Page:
Acoustic Alchemy are the British acoustic guitar duo of Greg Carmichael and Miles Gilderdale, and with "This Way" they are celebrating a remarkable two decades since their debut with 1987's Red Dust. For all this time they have been a quiet phenomenom, constantly topping the jazz charts in the USA, being nominated for GRAMMY's and touring the world. Following the pop-soul vibe of 2005's "American English", the duo have delivered their most aggressive and swinging, hard rocking and artfully jazzy disc to date. The regular touring/recording band of Terry Disley, Snake Davis, Fred White, Julian Crampton and Greg Grainger are joined by guests such as the buzz-of-today pianist Neil Cowley, trumpeter Rick Braun, saxman Jeff Kashiwa and, on the reggae-tinged Ernie, the great Specials Trombonist, Dennis Rollins. Just two tracks, "Out of Nowhere" and "This Way" feature only the duo - the rest are a fine mix of old-school soul/jazz, funk, reggae, and rock with a mixture of electric guitars, acoustic guitars and the horn section all combining to create a smooth but completely passionate album of classy jazzy guitar music.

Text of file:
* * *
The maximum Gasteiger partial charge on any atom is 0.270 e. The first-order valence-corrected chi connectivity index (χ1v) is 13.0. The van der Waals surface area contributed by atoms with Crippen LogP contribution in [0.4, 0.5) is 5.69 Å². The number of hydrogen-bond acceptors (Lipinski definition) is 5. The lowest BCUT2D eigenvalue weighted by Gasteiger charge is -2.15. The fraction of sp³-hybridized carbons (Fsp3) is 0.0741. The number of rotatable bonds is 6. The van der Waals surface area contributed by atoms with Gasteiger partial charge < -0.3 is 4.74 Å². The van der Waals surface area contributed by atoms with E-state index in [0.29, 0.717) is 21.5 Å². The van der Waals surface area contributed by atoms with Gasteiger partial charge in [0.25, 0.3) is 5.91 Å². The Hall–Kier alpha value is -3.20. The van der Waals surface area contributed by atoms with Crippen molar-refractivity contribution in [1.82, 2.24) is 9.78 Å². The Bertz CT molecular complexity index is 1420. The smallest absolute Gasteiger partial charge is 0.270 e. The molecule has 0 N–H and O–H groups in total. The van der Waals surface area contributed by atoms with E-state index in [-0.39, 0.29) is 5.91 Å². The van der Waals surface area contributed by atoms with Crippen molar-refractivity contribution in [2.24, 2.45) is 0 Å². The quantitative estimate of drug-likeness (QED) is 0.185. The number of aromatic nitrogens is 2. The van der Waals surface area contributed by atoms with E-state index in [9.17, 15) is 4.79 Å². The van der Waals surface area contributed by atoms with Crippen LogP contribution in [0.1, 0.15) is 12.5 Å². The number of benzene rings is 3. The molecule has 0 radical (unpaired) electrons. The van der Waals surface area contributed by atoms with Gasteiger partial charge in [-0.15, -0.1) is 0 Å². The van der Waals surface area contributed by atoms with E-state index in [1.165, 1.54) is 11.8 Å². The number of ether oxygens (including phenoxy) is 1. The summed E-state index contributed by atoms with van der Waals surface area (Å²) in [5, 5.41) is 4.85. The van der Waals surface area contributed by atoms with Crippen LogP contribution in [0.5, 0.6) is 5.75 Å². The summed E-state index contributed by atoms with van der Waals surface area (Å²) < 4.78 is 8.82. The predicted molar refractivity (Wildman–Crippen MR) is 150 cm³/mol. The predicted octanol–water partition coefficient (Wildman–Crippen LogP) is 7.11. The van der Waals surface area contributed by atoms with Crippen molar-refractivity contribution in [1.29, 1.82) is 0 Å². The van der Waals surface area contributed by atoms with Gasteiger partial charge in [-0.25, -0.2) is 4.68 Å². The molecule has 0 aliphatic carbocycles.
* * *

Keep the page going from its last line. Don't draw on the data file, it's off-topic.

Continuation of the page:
It's difficult to imagine another contemporary jazz group pulling off the neat melding of reggae and Latin music that Acoustic Alchemy achieves on "Ernie," its soulful tribute to Jamaican guitarist Ernest Ranglin. But you're unlikely to hear sitar effects and hip-hop on the same track, either, except if it's A.A.'s "Only in My Dreams." The longstanding British unit, co-led by guitarists Greg Carmichael and Miles Gilderdale, is in an especially expansive mood on "This Way," in terms of instrumentation (the guest players include trumpeter Rick Braun and saxist Jeff Kashiwa) and stylistic diversity. It's an album that pulls a Burt Bacharach-style melody on one song and utilizes tricky modern time schemes on the next. Programming is plentiful but restrained, placing the emphasis where it should be: on the clever writing and enthusiastic playing. --Lloyd Sachs